Having reviewed Batman v Superman: Dawn of Justice last night just to fill in time on a boring evening, I was surprised to find myself more interested in it than I had been the previous time I saw it. At first exposure, I was feeling it would also be my last exposure. Of course, all the complaints by fans are true and too numerous to enumerate. Yet, I was struck by the fact that there was a story hiding in there that could have been worthy.
It might be unfair to blame Jesse Eisenberg alone for the bizarre deformation of Lex Luthor. After all, there was a director somewhere off camera who should have been paying attention to character development, even if the writers seem to have largely skipped it. To attribute all of Luthor's motivation to a form of madness, and a rather high-school-social idea of madness, was a great collective sin. At this crucial developmental point, there should have been an Iago in the making. As with Nero in Racine's tragedy Britannicus, his is the birth of a monster. More than tragedy, it is opera. It calls for a magnificent aria instead of a disjointed raving. Puccini could have found material of fine lyrical quality in the consciousness of most of these characters. Instead, they were foreshortened by special effects that manage to cancel themselves out in an endless tautology.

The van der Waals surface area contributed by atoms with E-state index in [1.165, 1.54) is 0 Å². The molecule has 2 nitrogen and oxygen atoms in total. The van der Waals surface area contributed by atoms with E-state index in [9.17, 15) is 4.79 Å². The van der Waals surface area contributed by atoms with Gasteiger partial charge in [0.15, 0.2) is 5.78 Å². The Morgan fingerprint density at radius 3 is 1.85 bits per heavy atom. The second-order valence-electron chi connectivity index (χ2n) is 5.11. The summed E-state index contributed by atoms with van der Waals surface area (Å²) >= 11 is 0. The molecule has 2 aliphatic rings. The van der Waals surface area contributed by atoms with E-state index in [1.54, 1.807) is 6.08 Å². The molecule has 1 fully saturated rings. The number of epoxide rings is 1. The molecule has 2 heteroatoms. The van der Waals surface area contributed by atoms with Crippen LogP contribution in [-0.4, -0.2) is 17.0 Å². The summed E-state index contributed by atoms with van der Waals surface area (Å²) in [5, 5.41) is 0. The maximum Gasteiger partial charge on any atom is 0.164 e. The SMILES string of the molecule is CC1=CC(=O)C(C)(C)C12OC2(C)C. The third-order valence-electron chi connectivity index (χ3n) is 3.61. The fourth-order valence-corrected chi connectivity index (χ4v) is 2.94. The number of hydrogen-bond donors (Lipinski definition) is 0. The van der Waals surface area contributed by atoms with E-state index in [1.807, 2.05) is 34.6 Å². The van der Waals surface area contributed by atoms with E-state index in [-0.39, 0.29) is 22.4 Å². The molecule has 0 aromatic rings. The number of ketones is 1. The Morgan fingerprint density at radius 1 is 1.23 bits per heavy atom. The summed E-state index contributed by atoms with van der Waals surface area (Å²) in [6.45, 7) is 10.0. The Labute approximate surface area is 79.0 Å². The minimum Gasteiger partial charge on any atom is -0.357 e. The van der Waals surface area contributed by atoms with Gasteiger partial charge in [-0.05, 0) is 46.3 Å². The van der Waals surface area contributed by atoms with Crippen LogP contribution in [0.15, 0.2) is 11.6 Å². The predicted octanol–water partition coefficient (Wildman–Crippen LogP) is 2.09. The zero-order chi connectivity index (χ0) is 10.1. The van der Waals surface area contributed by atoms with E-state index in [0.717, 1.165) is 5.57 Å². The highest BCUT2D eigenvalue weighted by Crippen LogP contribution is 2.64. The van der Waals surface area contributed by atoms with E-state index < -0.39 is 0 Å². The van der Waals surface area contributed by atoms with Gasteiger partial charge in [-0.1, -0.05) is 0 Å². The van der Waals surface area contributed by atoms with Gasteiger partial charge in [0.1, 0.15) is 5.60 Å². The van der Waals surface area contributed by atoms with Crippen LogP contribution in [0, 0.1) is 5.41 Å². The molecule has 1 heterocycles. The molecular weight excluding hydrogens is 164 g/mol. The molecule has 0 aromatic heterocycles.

Yes, Gal Gadot managed to bring some class to the act, but even her part was shorn of its full potential. She, more than Ben Afleck's Bruce Wayne represents the real meaning of the Justice highlighted in the subtitle. Too bad her lines kept reiterating the same note of disgust about the Great War, instead of bringing the need for order amid gratuitous violence into clear focus. It would have made a very good sci fi performance into a great one. And speaking of lines, the saddest omission of operatic perfection of all was Amy Adams's Lois Lane. She managed to construct a decent character -- not a minor achievement in this trainwreck -- through anguished looks and facial language. Couldn't they have given her a bit of decent dialogue? In ways, she is the tragic heroine here, but how misused! She deserves something better to work with in the future.
To go on much further would risk ranting. It's not exactly SO, but it does take place partly in space and it certainly should have had more OPERA! A lesson for future universes, onscreen and off.